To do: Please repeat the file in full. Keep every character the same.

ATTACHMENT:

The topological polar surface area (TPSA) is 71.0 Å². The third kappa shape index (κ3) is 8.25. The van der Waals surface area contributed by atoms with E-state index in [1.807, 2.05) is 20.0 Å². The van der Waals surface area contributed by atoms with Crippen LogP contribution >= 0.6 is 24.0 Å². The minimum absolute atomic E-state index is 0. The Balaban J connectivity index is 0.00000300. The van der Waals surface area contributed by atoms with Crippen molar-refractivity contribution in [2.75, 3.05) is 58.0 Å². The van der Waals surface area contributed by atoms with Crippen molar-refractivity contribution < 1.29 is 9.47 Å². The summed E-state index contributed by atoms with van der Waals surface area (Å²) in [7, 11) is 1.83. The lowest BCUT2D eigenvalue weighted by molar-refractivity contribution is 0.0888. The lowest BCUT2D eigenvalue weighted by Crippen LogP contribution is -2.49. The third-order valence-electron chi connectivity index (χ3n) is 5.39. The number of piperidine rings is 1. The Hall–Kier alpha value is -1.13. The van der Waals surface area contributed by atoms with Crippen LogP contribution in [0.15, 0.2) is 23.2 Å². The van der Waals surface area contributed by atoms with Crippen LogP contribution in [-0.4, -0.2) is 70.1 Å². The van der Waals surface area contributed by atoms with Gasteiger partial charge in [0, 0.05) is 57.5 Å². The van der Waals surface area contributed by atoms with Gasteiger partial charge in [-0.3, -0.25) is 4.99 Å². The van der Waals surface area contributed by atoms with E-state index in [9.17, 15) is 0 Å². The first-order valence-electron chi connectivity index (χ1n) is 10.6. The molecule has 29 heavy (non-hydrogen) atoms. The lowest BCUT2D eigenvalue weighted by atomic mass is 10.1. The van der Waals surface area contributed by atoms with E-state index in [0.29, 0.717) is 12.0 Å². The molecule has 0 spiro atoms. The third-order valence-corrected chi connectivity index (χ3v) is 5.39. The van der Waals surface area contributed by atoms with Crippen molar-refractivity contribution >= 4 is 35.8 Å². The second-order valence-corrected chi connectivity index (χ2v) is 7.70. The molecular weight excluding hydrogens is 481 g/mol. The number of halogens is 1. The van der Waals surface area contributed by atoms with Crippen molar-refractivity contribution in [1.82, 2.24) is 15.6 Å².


The topological polar surface area (TPSA) is 71.0 Å². The third kappa shape index (κ3) is 8.25. The van der Waals surface area contributed by atoms with E-state index in [1.807, 2.05) is 20.0 Å². The van der Waals surface area contributed by atoms with Crippen LogP contribution >= 0.6 is 24.0 Å². The minimum absolute atomic E-state index is 0. The Balaban J connectivity index is 0.00000300. The van der Waals surface area contributed by atoms with Crippen molar-refractivity contribution in [2.75, 3.05) is 58.0 Å². The van der Waals surface area contributed by atoms with Crippen molar-refractivity contribution < 1.29 is 9.47 Å². The summed E-state index contributed by atoms with van der Waals surface area (Å²) in [7, 11) is 1.83. The lowest BCUT2D eigenvalue weighted by molar-refractivity contribution is 0.0888. The lowest BCUT2D eigenvalue weighted by Crippen LogP contribution is -2.49. The third-order valence-electron chi connectivity index (χ3n) is 5.39. The number of piperidine rings is 1. The Hall–Kier alpha value is -1.13. The van der Waals surface area contributed by atoms with Crippen LogP contribution in [0.15, 0.2) is 23.2 Å². The van der Waals surface area contributed by atoms with Crippen LogP contribution in [-0.4, -0.2) is 70.1 Å². The van der Waals surface area contributed by atoms with Gasteiger partial charge in [0, 0.05) is 57.5 Å². The van der Waals surface area contributed by atoms with Gasteiger partial charge in [-0.3, -0.25) is 4.99 Å². The van der Waals surface area contributed by atoms with E-state index in [9.17, 15) is 0 Å². The first-order valence-electron chi connectivity index (χ1n) is 10.6. The molecule has 29 heavy (non-hydrogen) atoms. The lowest BCUT2D eigenvalue weighted by atomic mass is 10.1. The van der Waals surface area contributed by atoms with E-state index in [0.29, 0.717) is 12.0 Å². The molecule has 0 spiro atoms. The third-order valence-corrected chi connectivity index (χ3v) is 5.39. The van der Waals surface area contributed by atoms with Crippen molar-refractivity contribution >= 4 is 35.8 Å². The second-order valence-corrected chi connectivity index (χ2v) is 7.70. The molecular weight excluding hydrogens is 481 g/mol. The number of halogens is 1. The van der Waals surface area contributed by atoms with Crippen molar-refractivity contribution in [1.82, 2.24) is 15.6 Å².